The same member at the November meeting also had a hollow 3D-printed sphere he'd created. This also spurred me towards buying a 3D printer. But before I invest in one I'd like to create some 3D models using modeling software. The double-edged sword is the large number of programs out there. I've started looking on the internet for reviews, but I'm always suspicious of ones on major sites not knowing if they're tainted by advertising budgets. Plus I think I better relate to our list members than some of the authors. So I'd like to turn to the members of this list for help, as I've successfully done before.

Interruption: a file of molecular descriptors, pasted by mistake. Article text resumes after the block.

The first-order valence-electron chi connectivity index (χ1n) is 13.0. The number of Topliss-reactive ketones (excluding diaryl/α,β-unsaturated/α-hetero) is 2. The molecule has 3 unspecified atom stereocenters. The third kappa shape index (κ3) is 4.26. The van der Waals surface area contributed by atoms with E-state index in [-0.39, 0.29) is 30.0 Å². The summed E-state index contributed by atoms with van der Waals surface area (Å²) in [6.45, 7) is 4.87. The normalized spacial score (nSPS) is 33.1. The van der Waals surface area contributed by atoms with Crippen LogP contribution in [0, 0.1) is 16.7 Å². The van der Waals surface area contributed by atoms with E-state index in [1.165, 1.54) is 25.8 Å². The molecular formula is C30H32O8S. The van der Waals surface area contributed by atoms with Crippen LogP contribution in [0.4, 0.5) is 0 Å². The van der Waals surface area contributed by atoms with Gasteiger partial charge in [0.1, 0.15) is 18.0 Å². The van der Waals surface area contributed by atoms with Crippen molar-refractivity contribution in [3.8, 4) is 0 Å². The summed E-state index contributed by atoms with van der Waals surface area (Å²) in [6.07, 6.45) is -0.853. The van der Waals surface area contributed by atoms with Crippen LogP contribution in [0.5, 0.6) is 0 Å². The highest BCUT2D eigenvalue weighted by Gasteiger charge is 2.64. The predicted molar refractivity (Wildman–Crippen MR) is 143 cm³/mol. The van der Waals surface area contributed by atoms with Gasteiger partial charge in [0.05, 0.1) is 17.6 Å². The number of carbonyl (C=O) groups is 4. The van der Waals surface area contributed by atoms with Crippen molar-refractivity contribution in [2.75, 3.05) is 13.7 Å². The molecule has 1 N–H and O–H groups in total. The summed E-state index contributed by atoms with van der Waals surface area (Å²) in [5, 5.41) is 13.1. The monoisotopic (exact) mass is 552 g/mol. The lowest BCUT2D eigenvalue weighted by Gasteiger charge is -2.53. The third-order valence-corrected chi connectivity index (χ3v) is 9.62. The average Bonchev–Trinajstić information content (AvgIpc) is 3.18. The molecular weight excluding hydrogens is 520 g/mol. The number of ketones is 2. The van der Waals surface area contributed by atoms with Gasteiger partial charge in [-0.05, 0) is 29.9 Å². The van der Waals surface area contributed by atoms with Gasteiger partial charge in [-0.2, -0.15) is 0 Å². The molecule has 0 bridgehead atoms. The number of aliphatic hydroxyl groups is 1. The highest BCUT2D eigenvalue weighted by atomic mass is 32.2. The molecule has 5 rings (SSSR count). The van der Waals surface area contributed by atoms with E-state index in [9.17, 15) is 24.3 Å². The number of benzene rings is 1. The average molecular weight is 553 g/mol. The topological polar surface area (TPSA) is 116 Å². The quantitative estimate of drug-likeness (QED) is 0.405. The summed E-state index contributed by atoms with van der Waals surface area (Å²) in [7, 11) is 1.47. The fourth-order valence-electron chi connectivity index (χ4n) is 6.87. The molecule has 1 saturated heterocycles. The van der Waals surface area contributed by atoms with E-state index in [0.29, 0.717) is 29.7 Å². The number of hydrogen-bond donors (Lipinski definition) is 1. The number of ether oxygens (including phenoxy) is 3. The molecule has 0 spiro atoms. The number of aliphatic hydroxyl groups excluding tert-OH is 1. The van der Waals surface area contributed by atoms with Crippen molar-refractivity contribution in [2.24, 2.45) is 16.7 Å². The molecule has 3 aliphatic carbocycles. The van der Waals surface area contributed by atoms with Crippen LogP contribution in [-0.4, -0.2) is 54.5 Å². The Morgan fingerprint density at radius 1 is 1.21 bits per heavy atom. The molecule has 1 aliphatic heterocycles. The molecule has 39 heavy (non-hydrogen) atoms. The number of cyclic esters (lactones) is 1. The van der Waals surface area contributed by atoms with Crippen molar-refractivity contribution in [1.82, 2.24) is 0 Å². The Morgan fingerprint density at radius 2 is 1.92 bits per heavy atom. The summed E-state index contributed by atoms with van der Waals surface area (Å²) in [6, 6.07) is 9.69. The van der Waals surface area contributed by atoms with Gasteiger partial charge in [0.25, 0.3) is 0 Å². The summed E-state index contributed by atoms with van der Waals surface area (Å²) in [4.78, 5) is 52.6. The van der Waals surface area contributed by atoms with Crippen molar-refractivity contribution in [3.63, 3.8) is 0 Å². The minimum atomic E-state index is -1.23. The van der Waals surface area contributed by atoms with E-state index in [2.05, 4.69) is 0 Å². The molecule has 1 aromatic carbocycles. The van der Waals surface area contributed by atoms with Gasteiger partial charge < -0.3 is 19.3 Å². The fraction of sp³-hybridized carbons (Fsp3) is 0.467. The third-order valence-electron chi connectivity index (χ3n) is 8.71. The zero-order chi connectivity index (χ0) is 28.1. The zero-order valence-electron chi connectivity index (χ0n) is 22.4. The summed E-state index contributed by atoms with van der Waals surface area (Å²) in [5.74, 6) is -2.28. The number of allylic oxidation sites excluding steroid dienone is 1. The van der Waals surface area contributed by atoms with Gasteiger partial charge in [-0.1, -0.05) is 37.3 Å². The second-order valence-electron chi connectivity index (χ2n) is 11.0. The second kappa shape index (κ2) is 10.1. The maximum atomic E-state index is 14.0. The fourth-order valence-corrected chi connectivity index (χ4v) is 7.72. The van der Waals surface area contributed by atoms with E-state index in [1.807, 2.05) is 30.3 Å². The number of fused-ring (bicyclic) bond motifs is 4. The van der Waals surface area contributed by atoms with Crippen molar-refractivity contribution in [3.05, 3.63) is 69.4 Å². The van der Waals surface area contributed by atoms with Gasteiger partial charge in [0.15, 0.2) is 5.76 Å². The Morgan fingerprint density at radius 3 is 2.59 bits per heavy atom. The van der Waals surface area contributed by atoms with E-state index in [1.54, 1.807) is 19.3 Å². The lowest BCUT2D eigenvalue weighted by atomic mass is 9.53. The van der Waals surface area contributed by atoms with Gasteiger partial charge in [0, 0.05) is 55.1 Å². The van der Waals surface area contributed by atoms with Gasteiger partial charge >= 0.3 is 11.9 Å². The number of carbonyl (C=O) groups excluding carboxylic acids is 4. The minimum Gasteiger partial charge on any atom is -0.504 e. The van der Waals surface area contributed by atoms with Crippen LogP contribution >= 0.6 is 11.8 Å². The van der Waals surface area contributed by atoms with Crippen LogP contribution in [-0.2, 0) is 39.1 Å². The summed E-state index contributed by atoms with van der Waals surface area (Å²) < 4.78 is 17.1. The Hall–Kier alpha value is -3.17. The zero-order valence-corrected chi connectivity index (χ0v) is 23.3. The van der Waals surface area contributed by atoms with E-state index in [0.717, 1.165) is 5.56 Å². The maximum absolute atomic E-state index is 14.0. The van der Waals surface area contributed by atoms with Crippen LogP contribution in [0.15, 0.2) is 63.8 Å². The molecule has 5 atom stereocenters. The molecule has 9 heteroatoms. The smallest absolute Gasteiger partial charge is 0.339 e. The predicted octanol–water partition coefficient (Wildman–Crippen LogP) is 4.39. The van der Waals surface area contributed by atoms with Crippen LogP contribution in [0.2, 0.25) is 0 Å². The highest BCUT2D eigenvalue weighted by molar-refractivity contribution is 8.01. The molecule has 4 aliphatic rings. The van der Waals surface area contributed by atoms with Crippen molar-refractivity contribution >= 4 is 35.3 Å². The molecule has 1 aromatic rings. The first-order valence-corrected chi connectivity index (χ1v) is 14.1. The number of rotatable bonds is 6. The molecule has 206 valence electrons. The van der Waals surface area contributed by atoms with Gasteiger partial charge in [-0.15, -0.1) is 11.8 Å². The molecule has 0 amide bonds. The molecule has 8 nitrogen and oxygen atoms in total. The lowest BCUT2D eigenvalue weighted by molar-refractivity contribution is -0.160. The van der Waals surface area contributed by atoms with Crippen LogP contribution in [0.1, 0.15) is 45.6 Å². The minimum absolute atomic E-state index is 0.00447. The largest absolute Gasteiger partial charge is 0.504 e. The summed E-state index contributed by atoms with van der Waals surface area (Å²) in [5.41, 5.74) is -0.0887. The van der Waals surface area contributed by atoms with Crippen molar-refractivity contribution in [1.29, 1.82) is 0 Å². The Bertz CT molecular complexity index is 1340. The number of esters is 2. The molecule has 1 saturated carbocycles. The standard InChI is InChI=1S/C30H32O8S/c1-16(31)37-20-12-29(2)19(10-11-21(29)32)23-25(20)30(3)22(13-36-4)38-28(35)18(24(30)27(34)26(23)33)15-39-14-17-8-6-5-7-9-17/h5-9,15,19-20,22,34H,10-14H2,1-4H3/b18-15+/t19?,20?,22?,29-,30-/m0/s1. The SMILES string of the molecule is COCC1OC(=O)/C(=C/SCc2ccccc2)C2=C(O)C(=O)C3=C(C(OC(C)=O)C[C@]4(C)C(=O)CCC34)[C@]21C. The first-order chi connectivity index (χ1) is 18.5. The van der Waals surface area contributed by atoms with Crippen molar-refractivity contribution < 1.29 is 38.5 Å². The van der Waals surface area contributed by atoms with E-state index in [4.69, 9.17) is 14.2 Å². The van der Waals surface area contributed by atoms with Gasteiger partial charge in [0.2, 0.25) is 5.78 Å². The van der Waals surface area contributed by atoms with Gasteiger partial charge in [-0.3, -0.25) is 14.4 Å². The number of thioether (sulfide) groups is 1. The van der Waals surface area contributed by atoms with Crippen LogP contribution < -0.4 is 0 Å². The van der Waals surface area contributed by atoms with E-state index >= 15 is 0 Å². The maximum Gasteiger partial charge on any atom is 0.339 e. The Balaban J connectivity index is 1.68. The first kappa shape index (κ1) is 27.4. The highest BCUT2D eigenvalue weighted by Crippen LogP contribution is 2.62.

My criteria:

            1) Free. 2) PC-Win7. 3) Creates standard files that can be drawn with some of the less expensive 3D printers (the Velleman K8200 looks promising) or sent to one of the many fab-companies I've heard about. 

             

            I'm not trying to use this software for video CGI. And at least initially, I'm not anticipating drawing complex objects such as human faces, etc, so I'll trade ultimate functionality and capability for a certain amount of ease of learning and usability.

             

            Any suggestions? Thanks.

             

            Robert

             


          • Mark Kenworthy
            Hi Robert - Depends on what you are trying to do, and your level of comfort with programming. If all you want is a simple extruded shape, starting from a
            Message 5 of 13 , Jan 29, 2014